"immediately experienced Ms. Ellard as hostile and unreceptive." Pl.'s
Opp. at 6. She further asserts that Committee staff subjected her to
hostile and discriminatory treatment throughout the course of her
employment, including "mocking her ability to speak English, frequently
abusing, berating and degrading her, excluding her frommeetings, unfair
evaluation of her work, unfair demands, denying travel opportunities, and
a variety of other measures designed to diminish her stature and stifle
her professional growth." Compl. ¶ 6.
In January 2001, the chairmanship of the full Committee changed when
Congressman Bill Archer (R-TX) retired and Congressman Bill Thomas (R-CA)
succeeded him as chairman. Congressman Thomas had been the third-ranking
member in seniority on the Committee, behind Congressman Crane, and some
"political tension" was created on the Committee when the normal seniority
rules were ignored and Congressman Thomas was made chairman. See Def.'s
Mot. Exh. 9 (Kelliher Dep.) at 65. The new chairman hired Allison Giles
as chief of staff and John Kelliher as chief counsel for the Committee in
February 2001. While Ms. Giles was the primary decision-maker for
personnel issues, she was assisted by Mr. Kelliher, Otto Wolff (who had
worked for Congressman Thomas for a number of years), and Bob Winters
(who had worked for Congressman Thomas for approximately 20 years in his
personal office). See id. at 15-18. This group reviewed the personnel
working for the Republican majority on the Committee and its various
subcommittees. According to Mr. Kelliher, "[T]here's a period at the turn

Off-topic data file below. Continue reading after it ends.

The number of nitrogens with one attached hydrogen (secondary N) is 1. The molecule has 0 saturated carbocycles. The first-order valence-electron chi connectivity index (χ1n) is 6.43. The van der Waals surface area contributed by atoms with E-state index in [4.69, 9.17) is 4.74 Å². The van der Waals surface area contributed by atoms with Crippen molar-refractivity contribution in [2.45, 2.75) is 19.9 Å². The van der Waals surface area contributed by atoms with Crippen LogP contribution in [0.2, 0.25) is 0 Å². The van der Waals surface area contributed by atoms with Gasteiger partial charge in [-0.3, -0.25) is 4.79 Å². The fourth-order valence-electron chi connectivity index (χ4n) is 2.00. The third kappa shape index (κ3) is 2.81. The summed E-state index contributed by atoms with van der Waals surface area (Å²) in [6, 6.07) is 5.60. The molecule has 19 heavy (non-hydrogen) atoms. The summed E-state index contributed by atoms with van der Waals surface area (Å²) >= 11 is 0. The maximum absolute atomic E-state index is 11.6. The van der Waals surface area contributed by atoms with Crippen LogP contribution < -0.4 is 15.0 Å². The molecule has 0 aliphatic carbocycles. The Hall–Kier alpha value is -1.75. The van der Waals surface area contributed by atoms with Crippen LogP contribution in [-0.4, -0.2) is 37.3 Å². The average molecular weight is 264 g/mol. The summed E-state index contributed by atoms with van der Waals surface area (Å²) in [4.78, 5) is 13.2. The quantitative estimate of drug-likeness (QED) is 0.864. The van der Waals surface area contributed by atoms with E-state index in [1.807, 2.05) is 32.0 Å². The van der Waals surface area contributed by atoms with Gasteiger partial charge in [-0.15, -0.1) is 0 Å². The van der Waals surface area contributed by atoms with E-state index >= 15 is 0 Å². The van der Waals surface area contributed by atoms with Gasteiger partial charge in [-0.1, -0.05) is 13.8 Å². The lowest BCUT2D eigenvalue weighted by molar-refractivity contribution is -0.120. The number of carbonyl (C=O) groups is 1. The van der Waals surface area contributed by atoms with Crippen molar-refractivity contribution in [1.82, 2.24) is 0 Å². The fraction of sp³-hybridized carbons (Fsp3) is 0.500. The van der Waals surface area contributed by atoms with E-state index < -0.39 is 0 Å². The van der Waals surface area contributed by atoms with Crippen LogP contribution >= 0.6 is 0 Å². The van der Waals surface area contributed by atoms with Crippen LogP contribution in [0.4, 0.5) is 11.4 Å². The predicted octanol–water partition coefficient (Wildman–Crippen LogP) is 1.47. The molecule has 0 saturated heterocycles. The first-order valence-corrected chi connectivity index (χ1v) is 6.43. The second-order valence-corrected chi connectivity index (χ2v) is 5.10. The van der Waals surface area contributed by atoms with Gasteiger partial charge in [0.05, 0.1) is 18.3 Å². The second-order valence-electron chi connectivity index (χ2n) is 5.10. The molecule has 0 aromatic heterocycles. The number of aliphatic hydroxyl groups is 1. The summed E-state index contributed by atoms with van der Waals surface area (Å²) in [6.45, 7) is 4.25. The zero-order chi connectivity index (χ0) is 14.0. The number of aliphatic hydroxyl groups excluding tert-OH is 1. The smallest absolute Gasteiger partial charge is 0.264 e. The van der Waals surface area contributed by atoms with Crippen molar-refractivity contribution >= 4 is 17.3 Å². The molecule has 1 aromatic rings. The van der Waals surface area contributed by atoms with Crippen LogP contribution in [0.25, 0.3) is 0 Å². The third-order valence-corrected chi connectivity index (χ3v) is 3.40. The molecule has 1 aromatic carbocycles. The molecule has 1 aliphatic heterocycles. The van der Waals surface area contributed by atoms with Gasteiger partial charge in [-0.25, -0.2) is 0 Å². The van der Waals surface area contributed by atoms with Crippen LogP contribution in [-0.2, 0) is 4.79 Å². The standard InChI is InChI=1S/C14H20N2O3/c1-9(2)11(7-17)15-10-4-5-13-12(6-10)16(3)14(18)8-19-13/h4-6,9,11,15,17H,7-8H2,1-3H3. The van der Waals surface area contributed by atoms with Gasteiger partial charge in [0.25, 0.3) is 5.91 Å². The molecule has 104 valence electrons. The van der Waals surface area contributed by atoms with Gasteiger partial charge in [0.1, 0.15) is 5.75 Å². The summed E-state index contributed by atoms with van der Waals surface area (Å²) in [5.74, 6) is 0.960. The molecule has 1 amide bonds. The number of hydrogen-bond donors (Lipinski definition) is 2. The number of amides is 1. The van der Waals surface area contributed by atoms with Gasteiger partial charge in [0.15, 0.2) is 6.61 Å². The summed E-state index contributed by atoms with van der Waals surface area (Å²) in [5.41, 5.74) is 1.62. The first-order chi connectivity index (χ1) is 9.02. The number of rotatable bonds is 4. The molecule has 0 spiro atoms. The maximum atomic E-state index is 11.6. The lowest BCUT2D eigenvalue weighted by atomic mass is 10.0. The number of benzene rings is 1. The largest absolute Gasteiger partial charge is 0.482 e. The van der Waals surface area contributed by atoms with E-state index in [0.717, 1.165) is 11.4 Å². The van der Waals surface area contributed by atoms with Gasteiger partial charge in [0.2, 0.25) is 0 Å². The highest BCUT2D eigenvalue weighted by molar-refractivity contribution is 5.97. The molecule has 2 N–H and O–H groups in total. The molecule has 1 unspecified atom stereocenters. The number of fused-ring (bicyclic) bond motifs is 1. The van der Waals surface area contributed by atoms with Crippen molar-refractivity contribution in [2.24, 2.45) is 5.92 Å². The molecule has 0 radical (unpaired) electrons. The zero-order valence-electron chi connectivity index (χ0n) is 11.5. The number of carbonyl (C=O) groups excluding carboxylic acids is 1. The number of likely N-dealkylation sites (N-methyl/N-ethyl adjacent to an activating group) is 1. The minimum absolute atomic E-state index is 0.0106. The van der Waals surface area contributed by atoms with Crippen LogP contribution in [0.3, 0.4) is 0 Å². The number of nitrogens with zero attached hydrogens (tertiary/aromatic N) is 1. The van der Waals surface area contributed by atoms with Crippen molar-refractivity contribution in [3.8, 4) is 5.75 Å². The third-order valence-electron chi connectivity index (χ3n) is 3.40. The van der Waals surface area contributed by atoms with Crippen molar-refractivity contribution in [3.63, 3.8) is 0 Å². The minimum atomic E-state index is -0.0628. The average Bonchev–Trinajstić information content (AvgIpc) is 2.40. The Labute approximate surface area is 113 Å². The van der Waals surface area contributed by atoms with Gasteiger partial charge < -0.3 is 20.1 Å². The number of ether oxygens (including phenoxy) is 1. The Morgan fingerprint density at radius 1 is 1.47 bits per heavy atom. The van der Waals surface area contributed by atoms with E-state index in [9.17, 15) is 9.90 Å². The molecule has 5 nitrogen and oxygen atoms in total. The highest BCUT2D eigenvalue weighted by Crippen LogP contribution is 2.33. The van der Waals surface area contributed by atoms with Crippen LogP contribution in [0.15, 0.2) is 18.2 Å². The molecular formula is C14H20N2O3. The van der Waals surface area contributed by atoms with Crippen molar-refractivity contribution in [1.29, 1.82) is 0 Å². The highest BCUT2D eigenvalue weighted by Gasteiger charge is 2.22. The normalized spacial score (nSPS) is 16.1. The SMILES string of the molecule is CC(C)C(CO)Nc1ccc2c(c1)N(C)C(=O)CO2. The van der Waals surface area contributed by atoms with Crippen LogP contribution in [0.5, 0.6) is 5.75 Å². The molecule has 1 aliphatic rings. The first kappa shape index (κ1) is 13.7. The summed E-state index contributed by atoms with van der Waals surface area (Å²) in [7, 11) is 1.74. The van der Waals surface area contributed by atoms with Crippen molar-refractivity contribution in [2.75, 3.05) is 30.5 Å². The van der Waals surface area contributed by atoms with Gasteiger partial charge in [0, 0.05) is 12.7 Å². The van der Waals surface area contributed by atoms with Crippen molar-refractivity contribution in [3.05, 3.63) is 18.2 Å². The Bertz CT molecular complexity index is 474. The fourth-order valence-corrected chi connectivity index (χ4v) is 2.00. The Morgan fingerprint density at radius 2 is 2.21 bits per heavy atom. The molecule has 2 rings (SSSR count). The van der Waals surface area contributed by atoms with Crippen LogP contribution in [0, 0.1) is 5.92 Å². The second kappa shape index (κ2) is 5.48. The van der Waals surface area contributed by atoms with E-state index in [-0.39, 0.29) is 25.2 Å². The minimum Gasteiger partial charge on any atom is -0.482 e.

of a Congress, and particularly with a new chairman, where people are
leaving simply for any variety of reasons. . . . So there was some of
that churning that had to be dealt with. And we reviewed the staff and
what they did and made some personnel decisions." Id. at 15. A number of
people who had worked for Congressman Archer
"understood that there was a change in the regime and . . . they
went out and found themselves other employment, and so it never came to
termination." Id. at 29.
As a result of the review of Committee procedures and staffing, three
staff members were terminated involuntarily: Timothy Hanford, Michael
Superata and Ms. Singh.*fn2 Messrs. Kelliher and Wolff met with each of
these employees and "just simply stated that [they] were reevaluating the
Committee's structure and personnel, and that [they] didn't see a role"
for that individual. Id. at 73-74; see also Def.'s Mot. Exh. 1 (Pl.'s
Dep.) at 205 ("They told me I was being terminated, and it had nothing to
do with my work, that-1 believe they used the words that I didn't fit in
with the new Committee. . . ."). As part of this process, Mr. Kelliher
developed the impression that there were conflicts between Ms. Singh and
Ms. Ellard over work-related issues.*fn3 See Def.'s Mot. Exh. 9 at 102.
However, the group evaluating Committee employees did not consult with
Ms. Ellard about Ms. Singh's performance "because the transition was a